The game doesn't test knowledge like a brain training game does. But it does tell us a lot about our brains. The result tells users how they use their brain's hemispheres. It's a fun and insightful game that helps us learn more about ourselves and the way we think. There are no right or wrong answers, it merely tests the balance between the hemispheres. The user completes the quiz to get the result. Have fun!


40 must-see videos about data visualization and infographics *

Visual Loop

After the success of our collection of data visualization presentations a few weeks ago, we decided to push even further our research of multimedia resources and take the risk of selecting some videos. And we say risk, because the abundance of data visualization videos on the Internet is simply mind-blowing. Just think about it: How many events are there about information visualization? Dozens, maybe hundreds every year. Then, add the documentaries, interviews and educational videos, and soon you’ll realize, like we did, that this list could easily be up to one hundred or more. - See more at:


Twitter Pattern: Those Who Don't Know You Well Are More Likely to Retweet

ASU News

Arizona State University (ASU) researchers recently conducted a study involving the likelihood that a tweet will get retweeted. The study found that strangers are more likely to retweet a message than acquaintances of the original user. "We found that people with weak ties, such as those who only have a one-way relationship on Twitter--who don't both follow each other--are more likely to retweet," says ASU professor Zhan Michael Shi. The researchers hypothesize that users with weak ties retweet more often because they believe they are providing new information to their followers. As part of the study, the researchers developed a program that used 20 computers over 140 days, which enabled them to follow the progress of certain tweets for five-day periods and see whether the Twitter relationships between the author and retweeters were strong or weak. "We think the new information is going to be very useful to people like social-media managers and marketers trying to understand how information is spread via social-broadcasting networks like Twitter," Shi says.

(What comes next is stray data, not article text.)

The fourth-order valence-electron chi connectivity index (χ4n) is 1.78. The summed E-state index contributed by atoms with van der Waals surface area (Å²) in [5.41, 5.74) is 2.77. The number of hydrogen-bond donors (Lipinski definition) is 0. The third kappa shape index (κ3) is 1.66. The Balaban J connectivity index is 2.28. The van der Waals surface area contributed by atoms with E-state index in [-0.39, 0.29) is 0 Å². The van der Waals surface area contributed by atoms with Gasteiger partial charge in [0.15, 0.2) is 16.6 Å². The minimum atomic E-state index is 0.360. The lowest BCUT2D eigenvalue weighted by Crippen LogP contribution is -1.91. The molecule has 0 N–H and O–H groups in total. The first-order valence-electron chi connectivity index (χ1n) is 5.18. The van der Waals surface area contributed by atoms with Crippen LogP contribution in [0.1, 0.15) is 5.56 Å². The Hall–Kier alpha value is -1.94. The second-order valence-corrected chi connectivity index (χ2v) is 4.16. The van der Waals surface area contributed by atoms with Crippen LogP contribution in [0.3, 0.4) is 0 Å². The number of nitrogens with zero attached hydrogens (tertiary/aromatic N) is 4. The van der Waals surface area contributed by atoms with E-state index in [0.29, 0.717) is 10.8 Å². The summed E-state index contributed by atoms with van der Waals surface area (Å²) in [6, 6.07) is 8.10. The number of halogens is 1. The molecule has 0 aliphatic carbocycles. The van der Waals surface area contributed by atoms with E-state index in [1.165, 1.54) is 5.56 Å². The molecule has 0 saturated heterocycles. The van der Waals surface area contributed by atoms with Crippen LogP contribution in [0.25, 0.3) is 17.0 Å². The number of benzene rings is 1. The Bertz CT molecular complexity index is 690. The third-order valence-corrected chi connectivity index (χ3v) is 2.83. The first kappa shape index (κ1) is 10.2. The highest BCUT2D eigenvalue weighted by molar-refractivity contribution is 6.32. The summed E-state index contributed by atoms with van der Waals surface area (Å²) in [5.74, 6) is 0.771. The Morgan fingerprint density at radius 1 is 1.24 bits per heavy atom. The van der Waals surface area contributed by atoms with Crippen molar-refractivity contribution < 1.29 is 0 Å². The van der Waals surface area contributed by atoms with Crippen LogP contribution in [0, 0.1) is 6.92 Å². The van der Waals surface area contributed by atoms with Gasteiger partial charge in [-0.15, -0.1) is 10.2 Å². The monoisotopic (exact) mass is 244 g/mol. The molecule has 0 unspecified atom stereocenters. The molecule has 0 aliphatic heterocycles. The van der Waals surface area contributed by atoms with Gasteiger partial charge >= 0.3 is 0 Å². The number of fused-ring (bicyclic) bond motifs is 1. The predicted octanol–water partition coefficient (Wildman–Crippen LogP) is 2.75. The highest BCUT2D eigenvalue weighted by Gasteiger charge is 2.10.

Why are Children More Creative than Adults?


I came across an interesting article entitled 10 Great Inventions Dreamt up by Children.  They range from earmuffs to crayon holders to an underwater talking device.  The stories of their young creators are inspiring for anyone interested in innovation and entrepreneurship.     The article begs some questions.  Why are children so much more creative than adults?  How does that creativity get crushed?  What other great ideas do children have that are ignored?

Children have the benefit of not knowing what is not possible.  For them everything is feasible. What’s more young children get praise and encouragement from their parents and teachers for almost any work they do – particularly for imaginative stories or weird pieces of art.  They have heard tales of magic and they see around them technology doing all sorts of amazing things.  As far as they are concerned every problem can be solved.  Adults on the the other hand are only too well versed in what they cannot achieve and what cannot be done.  They are surrounded by rules, regulations, laws and compliance.  They have experienced rejections, failures and humiliations.  At some stage they have worked for a difficult boss who was not interested in their ideas – just in getting the job done on time.


The 100+ most followed psychologists and neuroscientists on Twitter